The first Master Gardener (MG) program was started in 1972 in Seattle, Washington by Cooperative Extension Agents as a means of more effectively addressing questions posed to them by eager home gardeners. Within a few years the program was adopted throughout Washington and by many other states. Today, Master Gardeners are in all 50 states, the District of Columbia, and several Canadian provinces. The vast majority of Master Gardener programs are run by the Cooperative Extension Services of land-grant universities. MG programs are usually organized county by county, with extension agents and university professors serving as program instructors.

The first Massachusetts Master Gardener program was started in 1977 by the Extension Service at the University of Massachusetts, Amherst. In 1989, state budget cuts forced a new approach. The Master Gardener program went in different directions in different parts of the state. The Amherst-area Master Gardeners founded an independent nonprofit called the Western Massachusetts Master Gardener Association. Barnstable County Extension became home of the Master Gardeners of Cape Cod. The Boston Natural Areas Networks started a Master Urban Gardener Program for urban and community gardeners. A small group of dedicated Master Gardeners formed the Eastern Massachusetts Master Gardeners Association. This group operated on its own until 1993, when the Massachusetts Horticultural Society (MHS) officially adopted the program and began running its training programs as well as providing staff and logistical support.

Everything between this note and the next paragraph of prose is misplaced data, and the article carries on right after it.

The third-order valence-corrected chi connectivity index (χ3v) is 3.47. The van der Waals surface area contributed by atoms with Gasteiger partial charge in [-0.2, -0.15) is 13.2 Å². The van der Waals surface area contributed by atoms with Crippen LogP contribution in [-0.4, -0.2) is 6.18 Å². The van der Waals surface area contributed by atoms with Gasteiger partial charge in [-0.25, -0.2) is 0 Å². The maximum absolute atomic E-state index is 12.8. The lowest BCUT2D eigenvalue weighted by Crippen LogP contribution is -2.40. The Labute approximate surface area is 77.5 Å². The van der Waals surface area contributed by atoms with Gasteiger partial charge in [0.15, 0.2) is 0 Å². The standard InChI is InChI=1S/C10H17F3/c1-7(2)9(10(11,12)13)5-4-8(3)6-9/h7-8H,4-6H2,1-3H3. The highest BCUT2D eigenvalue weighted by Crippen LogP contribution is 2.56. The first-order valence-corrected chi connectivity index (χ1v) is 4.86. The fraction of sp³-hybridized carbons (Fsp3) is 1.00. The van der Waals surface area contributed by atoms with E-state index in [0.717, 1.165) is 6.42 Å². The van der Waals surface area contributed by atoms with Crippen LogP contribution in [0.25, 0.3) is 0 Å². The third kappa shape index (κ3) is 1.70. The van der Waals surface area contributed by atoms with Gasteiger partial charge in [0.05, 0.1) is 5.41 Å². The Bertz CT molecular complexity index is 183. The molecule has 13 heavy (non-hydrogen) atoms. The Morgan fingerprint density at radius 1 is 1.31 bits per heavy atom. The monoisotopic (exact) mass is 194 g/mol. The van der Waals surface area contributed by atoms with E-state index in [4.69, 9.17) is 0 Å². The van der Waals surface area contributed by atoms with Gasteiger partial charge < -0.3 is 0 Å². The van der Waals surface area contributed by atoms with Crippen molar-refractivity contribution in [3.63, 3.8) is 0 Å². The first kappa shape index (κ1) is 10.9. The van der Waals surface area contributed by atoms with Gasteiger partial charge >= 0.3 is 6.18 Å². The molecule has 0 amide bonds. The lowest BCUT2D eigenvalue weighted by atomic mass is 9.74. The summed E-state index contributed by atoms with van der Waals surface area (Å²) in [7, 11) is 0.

In fall of 2008, the MHS Master Gardeners became incorporated as an independent, nonprofit organization, the Massachusetts Master Gardener Association (MMGA). We have volunteer projects throughout the eastern half of the state and have partnerships with numerous other groups including: Massachusetts Horticultural Society (MHS), New England Botanic Garden at Tower Hill (NEBG), Native Plant Trust (NPT), and The Garden Club Federation of Massachusetts, Inc. (GCFM).